House GOP plows ahead on risky immigration plan

Though neither House GOP effort has a chance at success in the Democratic-controlled Senate, a failure to get border security measures through the one chamber of Congress they control would mark a significant stumble for Republicans on an issue highly important to their base.

“I am confident leadership will not bring anything to the floor that does not have the votes to pass. … However long that takes, that’s what you want,” said Rep. Tony Gonzales (R-Texas), a vocal critic of the Judiciary Committee’s bill.

Criticism from purple-district Republicans amounts to a political tee-ball pitch for Democrats, who are all too happy to cite their GOP colleagues in making their case against the immigration legislation.

“This bill has no chance of being enacted into law, and most of its provisions cannot even pass on the House floor because of opposition from Republicans,” said Rep. Jerry Nadler (D-N.Y.), his party’s top member on the Judiciary panel.

In a nod toward Gonzales, Nadler added that Republicans “should heed the advice of one of their own.”

While the intra-GOP fight has blasted to the forefront, given the Judiciary Committee’s advancement of the border security bill Wednesday, Gonzales remains locked in a months-long public spat with Rep. Chip Roy (R-Texas), who has vocally pushed more conservative immigration measures.

Though Roy’s bill isn’t in the Judiciary package, pieces of the committee’s proposed changes to asylum laws closely reflect sections of the Texas Republican’s plan.

Many Republicans defended the Judiciary Committee bill, arguing it was needed to push back against more than two years of Biden administration policies, and, Rep. Tom McClintock (R-Calif.) added, “to restore the successful Trump policy.” Republicans argue the border influx was much more manageable under the former president, when the Trump administration placed drastic limits on migrants’ ability to claim asylum.

Republicans, more broadly, view the issue as a potent one heading into 2024, where they are hoping to win back the White House and flip the Senate by ousting a handful of Democrats running in red and purple states.

But, Democrats aren’t making it easy for Republicans to pass the legislation, offering a slew of potential changes that could appeal to skeptical centrists.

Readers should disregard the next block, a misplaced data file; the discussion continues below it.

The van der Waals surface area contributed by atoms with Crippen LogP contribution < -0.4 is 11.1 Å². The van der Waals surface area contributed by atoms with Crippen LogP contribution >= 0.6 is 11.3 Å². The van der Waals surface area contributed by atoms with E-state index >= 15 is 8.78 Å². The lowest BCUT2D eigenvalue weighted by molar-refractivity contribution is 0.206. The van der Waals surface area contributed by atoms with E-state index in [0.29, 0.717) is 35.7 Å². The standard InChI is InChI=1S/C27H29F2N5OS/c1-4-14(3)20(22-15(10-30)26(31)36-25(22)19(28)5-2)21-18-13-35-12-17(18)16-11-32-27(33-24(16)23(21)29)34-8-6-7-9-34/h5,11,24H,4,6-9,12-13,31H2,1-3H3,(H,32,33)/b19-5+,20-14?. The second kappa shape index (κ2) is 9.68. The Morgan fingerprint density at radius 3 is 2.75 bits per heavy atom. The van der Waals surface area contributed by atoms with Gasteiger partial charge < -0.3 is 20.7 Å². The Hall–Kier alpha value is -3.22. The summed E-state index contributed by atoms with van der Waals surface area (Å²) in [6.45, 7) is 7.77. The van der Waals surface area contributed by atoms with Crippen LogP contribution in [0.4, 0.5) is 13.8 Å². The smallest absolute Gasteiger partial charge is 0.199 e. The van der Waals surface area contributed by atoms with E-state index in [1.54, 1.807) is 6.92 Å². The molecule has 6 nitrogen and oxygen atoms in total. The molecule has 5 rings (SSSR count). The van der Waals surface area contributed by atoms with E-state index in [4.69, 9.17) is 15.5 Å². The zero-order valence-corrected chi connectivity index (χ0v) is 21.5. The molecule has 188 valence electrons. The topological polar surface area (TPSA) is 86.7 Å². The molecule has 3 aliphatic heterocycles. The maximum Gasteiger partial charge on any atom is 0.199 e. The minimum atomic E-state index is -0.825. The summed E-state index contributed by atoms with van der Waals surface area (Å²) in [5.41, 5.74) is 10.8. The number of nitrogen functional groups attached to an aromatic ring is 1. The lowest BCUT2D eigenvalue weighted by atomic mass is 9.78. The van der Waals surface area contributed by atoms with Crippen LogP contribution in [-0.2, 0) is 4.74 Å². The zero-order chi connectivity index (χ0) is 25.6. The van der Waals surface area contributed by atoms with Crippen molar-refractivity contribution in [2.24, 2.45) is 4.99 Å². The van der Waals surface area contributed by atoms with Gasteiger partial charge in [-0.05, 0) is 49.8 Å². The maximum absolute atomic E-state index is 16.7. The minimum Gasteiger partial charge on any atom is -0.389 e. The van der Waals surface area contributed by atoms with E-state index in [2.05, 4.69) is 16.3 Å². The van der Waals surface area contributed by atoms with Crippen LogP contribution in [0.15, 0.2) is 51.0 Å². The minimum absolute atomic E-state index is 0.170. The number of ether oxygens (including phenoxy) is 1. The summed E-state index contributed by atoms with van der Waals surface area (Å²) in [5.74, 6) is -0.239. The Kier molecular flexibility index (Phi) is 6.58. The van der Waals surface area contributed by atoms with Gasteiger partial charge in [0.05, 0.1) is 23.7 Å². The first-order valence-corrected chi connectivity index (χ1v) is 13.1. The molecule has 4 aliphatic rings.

For example, they unsuccessfully offered multiple amendments to alter, or remove, a section that would beef up e-verify requirements, which require that certain businesses check the citizenship status of their employees.

Opponents of the bill are hoping they will find allies on the floor with agriculture-minded Republicans like Reps. Dan Newhouse (R-Wash.) and Don Bacon (R-Neb.) against the broader bill.

“I’m surprised that this bill is in here, frankly. … It’s never been able to pass on the House floor,” Progressive Caucus Chair Pramila Jayapal (D-Wash.) said about the GOP’s e-verify language.

The immigration package is likely to clear the Judiciary Committee on Wednesday without getting tangled in GOP infighting, in part because the panel is stocked with conservatives. But what can clear that panel, Republicans acknowledge, isn’t automatically reflective of what could get 218 votes on the House floor.

And Republicans have set an ambitious goal to clear legislation through the chamber by the middle of next month.

In the meantime, the House Homeland Security Committee will hold a vote on its own border bill next week. The Rules Committee is then expected to merge the two proposals, allowing Republicans to make more changes before a final product gets to the floor.

The Homeland Security panel had initially been expected to hold a vote on its proposal this week, but that was delayed by Mayorkas’ scheduled testimony. And Rep. Mark Green (R-Tenn.), the panel’s chair, reportedly told donors this month that he believed his committee was making the case for Mayorkas’ impeachment — a move that would require near-total House GOP unity to succeed.

Republicans have so far rolled out two impeachment resolutions against Mayorkas, and neither has won over even close to a majority of the House GOP conference.

One, from Rep. Pat Fallon (R-Texas), currently has 42 cosponsors, while a separate resolution from Rep. Andy Biggs (R-Ariz.) has 32. Democrats, and some GOP lawmakers, have warned that their colleagues are equating a policy disagreement — namely, that Mayorkas isn’t appropriately handling increased migration levels — to a high crime or misdemeanor.

“I was dismayed to see that, speaking to a group of campaign contributors last week about today’s hearing, the chairman said, and I quote, ‘Get the popcorn, it’s going to be fun.’ I think that tells Americans all they need to know,” said Mississippi Rep. Bennie Thompson, the top Democrat on the Homeland Security Committee.

Underscoring the competing pressures within their own party, Republicans found themselves at odds with one of their own during Wednesday’s hearing when Rep. Marjorie Taylor Greene (R-Ga.) called Mayorkas a “liar.”

Green, the panel’s chair, ultimately ruled that her remarks went against committee rules and formally struck them from the hearing record — a rare step that is even more rarely taken against a member of the same party. The dust-up generated frustrations and headlines of its own, threatening to put a focus back on intra-party tensions.

But Republicans also used Wednesday’s Homeland Security hearing to zero in on the GOP’s argument for impeachment, with Green telling Mayorkas: “You have not secured our borders, and I believe you’ve done so intentionally.”